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A violin bow worth tens of thousands of dollars snapped mid-performance


Concert violinist Stefan Jackiw performed last Thursday with the Bournemouth Symphony Orchestra in England. It was the U.K. premiere of Gliere's Violin Concerto.


But all did not go according to plan.

STEFAN JACKIW: I, you know, walk out on stage in the evening with my violin and my bow. And I've been playing on this bow for about 20 years. I got it in my late teens, and I've played, you know, well over a thousand concerts on it over the course of 20 years and countless hours of daily practice and never really had any problems with it. So I just went on stage, started playing. And about, I would say maybe, like, a quarter or a third of the way into the piece, I just heard this loud snap.


JACKIW: And the bow basically disintegrated in my hand, snapped in two.

SHAPIRO: Jackiw quickly swapped a bow with the concertmaster, the leading violinist of the orchestra.

JACKIW: And probably the music stopped for about three seconds, and I grabbed the new bow and just picked up right where I left off.


JACKIW: But it wasn't exactly smooth sailing from that point on because this new bow that I borrowed from the concertmaster felt totally different from my bow. You know, the weight is different. The balance is different. How it feels in the hand is different. The - kind of the nature of the grip is different. So that was very sort of disconcerting.

CHANG: Not to mention the price of the bow.

JACKIW: This bow, if it were in perfect condition and if I wanted to buy it today, would probably be between 30- and $35,000 U.S.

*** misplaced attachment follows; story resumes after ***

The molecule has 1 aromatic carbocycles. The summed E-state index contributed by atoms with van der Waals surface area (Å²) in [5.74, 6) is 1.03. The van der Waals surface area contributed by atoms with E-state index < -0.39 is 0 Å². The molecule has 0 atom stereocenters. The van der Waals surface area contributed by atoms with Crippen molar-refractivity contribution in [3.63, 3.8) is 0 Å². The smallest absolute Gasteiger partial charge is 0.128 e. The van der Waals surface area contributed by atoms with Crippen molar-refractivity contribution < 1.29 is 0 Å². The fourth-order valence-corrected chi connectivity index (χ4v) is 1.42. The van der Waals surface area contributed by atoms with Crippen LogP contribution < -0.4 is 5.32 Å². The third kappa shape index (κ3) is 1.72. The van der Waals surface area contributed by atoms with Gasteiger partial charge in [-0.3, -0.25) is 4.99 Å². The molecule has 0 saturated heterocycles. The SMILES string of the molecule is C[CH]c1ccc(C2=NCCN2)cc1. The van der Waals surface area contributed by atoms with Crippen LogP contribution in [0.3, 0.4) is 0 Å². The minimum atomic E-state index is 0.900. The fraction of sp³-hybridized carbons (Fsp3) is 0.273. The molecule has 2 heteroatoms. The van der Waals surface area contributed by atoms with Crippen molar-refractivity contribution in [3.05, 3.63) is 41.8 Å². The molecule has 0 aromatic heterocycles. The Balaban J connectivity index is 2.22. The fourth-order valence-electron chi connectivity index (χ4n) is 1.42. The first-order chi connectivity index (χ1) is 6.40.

SHAPIRO: A lot of money, Jackiw admits. But the history...

JACKIW: This bow is a bow made in the 1800s by a very well-known bow-maker at the time named Francois Nicolas Voirin. Kind of the greatest violins are made in Italy in the 1700s, like Stradivarius, and the greatest bows were made in France in the 1800s.

CHANG: But don't worry - the bow has been repaired, and Jackiw will use it tomorrow in a performance in New York.

JACKIW: I'm told that it's a - you know, the repair is secure. And, you know, on stage I can't think about being sort of ginger with it. I have to just do my thing. And so I'm hoping it'll hold up. We'll see. This will be sort of its first - my first performance with it post-repair, and hopefully things will go without a hitch, fingers crossed.

SHAPIRO: We'll keep our fingers crossed for you, too, Stefan.

(SOUNDBITE OF REINHOLD GLIERE'S "VIOLIN CONCERTO, OP. 100") Transcript provided by NPR, Copyright NPR.

Ailsa Chang is an award-winning journalist who hosts All Things Considered along with Ari Shapiro, Audie Cornish, and Mary Louise Kelly. She landed in public radio after practicing law for a few years.
Ari Shapiro has been one of the hosts of All Things Considered, NPR's award-winning afternoon newsmagazine, since 2015. During his first two years on the program, listenership to All Things Considered grew at an unprecedented rate, with more people tuning in during a typical quarter-hour than any other program on the radio.
Megan Lim
[Copyright 2024 NPR]
Tinbete Ermyas
[Copyright 2024 NPR]
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